GFBR: I was wondering that. It’s basically all you then. Do you see Story Games existing indefinitely into the future?
Andy: That’s a question I ask myself sometimes!
I’ve always stated that SG is always an experiment, that I reserve the right to pull the plug at any time and all (which is probably the main reason I haven’t asked for money; I’d feel bad about taking folks’ cash then at some future point burning it all down). Not so much as a “I’m setting a fire to my own house in spite!”, but because pretty much from the start I saw SG as kind of an ongoing Buddhist sand mandala. And all sand mandalas eventually get blessed, carefully swept up and removed from existence. Actually, I’d probably have been surprised to know that SG would last more than 3-5 years.
But at this point, if I decided that The Experiment Is Now Over, I’d probably offer the reigns (control of the database, name etc.) as I walked away rather than sweeping it away. A lot of folks get pleasure from SG, to the point where it doesn’t feel right for me to just declare it Over.
GFBR: It’s taken on a life of its own.
Andy: But it might be a good idea to remind folks that that stance has never changed; it was never planned to last forever. It may one day go away, and that decision lies with me.
However, one thing that is interesting is Google Plus. I’m gunshy about directing people to G+, because Google has been closing down various moderately successful projects on a whim for dumb reasons (the shit we expect from “Other Companies”), but G+ as an institution is about like two hairs away from being an alternative Story Games replacement. If in the next five years things change, who knows; we might see SG change into a forum/area of G+.
GFBR: Interesting. Well, you’ve kind of been messing with the format already, right? You spun off dedicated game-design talk into Praxis. It’s been pretty slow when I show up there, but what do you think of how that’s working so far?
Andy: Yeah, and also Kit la Touche has volunteered to help with the forum software upgrade to Vanilla 2, which will happen in the next few weeks. Praxis definitely worked, but not for the reasons you might think.
Praxis was always meant to be a dumping ground for Shit I Didn’t Want Clogging Up Story Games. In that regard, it succeeded. But if people legitimately wanted to use it to discuss the intricacies of game design divorced from play… well, I’m not sure about that. I myself only visit to approve members and maybe browse some topics once a month or two or so.
SG at the beginning was mostly people from The Forge, so a bit of “what I’m designing now” talk was inevitable. Actually, it was fine, and kinda fun too.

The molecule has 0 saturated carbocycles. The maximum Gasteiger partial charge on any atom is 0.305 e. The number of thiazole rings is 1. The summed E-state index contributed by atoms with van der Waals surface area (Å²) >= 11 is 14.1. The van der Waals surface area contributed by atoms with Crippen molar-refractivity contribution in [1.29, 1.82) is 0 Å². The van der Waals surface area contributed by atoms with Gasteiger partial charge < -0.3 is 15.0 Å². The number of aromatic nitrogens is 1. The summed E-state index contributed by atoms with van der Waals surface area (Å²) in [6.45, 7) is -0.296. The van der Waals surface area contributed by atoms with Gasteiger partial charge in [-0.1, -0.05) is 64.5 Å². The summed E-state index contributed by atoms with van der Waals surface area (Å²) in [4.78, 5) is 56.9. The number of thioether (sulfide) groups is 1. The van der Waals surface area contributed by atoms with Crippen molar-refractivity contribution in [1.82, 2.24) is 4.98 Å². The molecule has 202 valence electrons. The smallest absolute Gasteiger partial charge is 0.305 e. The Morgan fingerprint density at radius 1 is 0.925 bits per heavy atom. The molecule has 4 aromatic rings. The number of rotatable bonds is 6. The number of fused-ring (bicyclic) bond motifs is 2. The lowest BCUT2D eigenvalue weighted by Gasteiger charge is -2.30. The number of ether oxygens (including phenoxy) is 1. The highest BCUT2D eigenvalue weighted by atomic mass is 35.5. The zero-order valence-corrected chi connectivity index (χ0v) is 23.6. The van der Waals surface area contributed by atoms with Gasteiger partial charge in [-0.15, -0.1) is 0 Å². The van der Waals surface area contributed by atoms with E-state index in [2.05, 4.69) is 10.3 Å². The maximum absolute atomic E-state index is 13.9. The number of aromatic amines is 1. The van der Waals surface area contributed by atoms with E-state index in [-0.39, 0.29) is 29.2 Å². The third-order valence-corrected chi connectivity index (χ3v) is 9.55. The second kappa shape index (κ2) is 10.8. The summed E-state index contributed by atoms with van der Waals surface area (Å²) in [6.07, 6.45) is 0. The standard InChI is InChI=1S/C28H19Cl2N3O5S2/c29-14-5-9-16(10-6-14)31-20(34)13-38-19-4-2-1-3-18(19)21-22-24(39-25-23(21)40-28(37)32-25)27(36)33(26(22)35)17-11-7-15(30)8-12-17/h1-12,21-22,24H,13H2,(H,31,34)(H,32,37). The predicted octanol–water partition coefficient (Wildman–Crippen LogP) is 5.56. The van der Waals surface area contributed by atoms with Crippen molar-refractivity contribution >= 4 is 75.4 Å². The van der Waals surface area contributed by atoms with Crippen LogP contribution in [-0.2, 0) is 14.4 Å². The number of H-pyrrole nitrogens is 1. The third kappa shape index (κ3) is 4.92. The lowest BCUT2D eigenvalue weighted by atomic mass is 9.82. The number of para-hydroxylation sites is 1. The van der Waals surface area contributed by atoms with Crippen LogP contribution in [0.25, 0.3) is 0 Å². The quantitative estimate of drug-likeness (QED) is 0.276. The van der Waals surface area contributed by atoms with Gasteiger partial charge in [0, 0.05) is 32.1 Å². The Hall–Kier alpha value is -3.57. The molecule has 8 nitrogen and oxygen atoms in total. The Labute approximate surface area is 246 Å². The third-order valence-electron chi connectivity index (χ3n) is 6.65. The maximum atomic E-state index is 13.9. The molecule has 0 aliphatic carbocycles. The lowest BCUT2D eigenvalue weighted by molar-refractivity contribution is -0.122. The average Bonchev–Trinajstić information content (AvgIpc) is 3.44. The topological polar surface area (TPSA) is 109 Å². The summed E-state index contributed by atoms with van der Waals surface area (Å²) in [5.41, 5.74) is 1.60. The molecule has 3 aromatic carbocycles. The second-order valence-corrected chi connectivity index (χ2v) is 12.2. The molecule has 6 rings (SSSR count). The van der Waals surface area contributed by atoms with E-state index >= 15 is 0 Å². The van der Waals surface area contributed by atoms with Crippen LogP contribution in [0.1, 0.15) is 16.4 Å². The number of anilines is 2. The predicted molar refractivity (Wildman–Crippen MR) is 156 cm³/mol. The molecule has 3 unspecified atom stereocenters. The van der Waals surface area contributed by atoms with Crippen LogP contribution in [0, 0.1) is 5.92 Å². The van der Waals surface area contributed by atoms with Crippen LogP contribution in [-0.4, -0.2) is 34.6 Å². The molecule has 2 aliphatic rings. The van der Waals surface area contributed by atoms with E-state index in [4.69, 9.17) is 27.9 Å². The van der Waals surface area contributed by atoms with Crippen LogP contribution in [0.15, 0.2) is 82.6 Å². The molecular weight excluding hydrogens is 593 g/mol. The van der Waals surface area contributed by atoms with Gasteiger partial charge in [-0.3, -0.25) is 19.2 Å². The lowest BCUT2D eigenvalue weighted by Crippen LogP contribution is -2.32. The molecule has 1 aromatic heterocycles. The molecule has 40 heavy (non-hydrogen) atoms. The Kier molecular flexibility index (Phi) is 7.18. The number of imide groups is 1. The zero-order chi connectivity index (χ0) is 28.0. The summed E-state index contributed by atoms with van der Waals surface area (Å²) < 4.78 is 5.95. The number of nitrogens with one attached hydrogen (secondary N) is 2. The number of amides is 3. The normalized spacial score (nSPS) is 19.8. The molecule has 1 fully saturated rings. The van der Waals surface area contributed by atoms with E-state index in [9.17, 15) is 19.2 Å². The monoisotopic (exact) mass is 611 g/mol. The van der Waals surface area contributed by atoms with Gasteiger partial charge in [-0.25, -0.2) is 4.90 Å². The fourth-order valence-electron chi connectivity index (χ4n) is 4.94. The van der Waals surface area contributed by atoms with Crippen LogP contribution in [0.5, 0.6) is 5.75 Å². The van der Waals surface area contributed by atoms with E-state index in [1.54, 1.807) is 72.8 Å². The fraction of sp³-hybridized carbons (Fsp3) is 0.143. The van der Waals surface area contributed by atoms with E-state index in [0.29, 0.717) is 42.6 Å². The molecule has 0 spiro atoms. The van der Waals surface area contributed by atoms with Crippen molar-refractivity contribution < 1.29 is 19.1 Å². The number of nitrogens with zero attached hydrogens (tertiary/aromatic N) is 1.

But as more and more and more people from outside kept showing up (and in turn the game play discussions becoming far more interesting, and not echo chambers), a lot of people mistakenly saw SG as “the place to talk about my game I’m working on.” In fact, for a time about half the new members had that as their Join Message: “Hi, my name is X, and I want some feedback for a game I’m working on.”
Which, still… okay. But for a few months a lot of the threads were choked with new (mostly) and old users wanting to talk about their game, or design it “in the forum” (like basically using SG as a Game Design Livejournal; not really participating at all in other discussions, just posting like to a blog).
So Praxis was created, and all “from the ground up” game design discussion was pushed over there. Every once in a while a thread or two sneaks onto SG, but most of the time it’s in relation to a bigger question about play, so it’s “okay” in my book.
GFBR: So Praxis is more about making Story Games what you want it to be than about making Praxis into any particular thing.
Andy: Exactly. For the longest time, I just told people, “Look, you want to talk game design, go to The Forge or somewhere else.” And I kept getting responses of, “But I don’t like it there” or “But I like the community and responses here more” and the like. For a long time I was just like, “…so? Take it elsewhere”.
But then after a while I thought, “Hey, these guys are designers AND active members here. And they are asking to keep the design stuff tied here because they love it here, which says a lot about their motives and trust in this site. So hell, if I make it clear that the Design portion of the site is an offshoot for those who want it and it won’t get the same amount of eyes, and they’re cool with that, and it takes me no time or energy or real money to do it, who am I to fight that?” and thus it was created.
GFBR: It’ll be interesting to see if traffic and use of Praxis go up when the Forge closes.
Andy: Yeah. And I’m currently thinking about how Praxis might fit into Vanilla 2.0.
In the new forum software, you can actually have a “top page” where it doesn’t just show every single category (think “sub forum”) of discussion, but you can group them together. So I am considering later re-adding Praxis (game design) into SG proper: Same logins, etc. Still, with all game design topics on their own sub-forum sub-page, but much more closely tied to SG proper than Praxis is now.